This seeming contradiction found a strong advocate in an Austrian-born architect named Richard Neutra. He came to the United States in the early 1920 to join his countryman, Rudolph Schindler. Both men gained notoriety in the ’20s and ’30s in Los Angeles, where they championed the International style of architecture, notable for its steel framing, extensive use of glass, and cable-suspended balconies. Though they had at one time been colleagues, Wright was reportedly enraged by Kaufmann’s decision to use Neutra, whose work the elder architect considered “cheap and thin,” according to Neutra biographer Barbara Lamprecht.
Wright might have been resentful that Neutra’s reputation had eclipsed in his own in the ’30s, when Neutra won an international reputation for work such as the 1936 Joseph Kun house in Los Angeles. The Kaufmann house was also not Neutra’s first desert residence. In 1937, he designed an intimate living/work space for a St. Louis socialite and fitness advocate named Grace Miller. If the Kaufmann house site was considered the edge of civilization when it was built, the Miller house — which still stands — on North Indian Canyon Drive near East Racquet Club Road was in the wilderness. This suited both architect and owner. The stucco and steel home featured floor-to-ceiling windows and screens that brought the seemingly endless expanse of desert to the front door.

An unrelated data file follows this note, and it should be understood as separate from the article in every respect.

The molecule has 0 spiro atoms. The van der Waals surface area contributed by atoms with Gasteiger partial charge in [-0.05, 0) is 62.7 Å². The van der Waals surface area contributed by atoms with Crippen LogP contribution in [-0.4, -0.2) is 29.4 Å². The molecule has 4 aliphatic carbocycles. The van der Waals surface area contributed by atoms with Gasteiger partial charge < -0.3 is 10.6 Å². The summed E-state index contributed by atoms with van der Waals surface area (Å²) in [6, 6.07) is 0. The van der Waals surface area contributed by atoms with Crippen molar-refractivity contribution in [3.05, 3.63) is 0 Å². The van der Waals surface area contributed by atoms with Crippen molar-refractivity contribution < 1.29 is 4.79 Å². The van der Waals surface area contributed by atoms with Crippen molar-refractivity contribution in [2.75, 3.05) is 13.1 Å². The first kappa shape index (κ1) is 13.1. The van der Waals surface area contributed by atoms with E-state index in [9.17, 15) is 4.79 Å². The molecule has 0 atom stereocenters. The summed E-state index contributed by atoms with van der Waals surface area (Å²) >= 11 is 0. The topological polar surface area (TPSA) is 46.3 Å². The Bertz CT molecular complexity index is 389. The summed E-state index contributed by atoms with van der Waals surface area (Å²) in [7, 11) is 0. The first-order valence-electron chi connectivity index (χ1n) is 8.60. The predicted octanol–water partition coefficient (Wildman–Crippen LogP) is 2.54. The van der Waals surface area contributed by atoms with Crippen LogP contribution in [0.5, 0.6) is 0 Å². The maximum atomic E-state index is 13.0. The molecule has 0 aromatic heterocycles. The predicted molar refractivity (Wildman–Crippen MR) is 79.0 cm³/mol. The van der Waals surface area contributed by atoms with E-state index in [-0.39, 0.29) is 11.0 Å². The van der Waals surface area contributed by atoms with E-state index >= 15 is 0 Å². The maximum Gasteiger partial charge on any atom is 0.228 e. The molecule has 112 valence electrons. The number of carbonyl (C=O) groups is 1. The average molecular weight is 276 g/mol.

A flight of stairs in the main courtyard leads to the gloriette, a breezy outoor living room.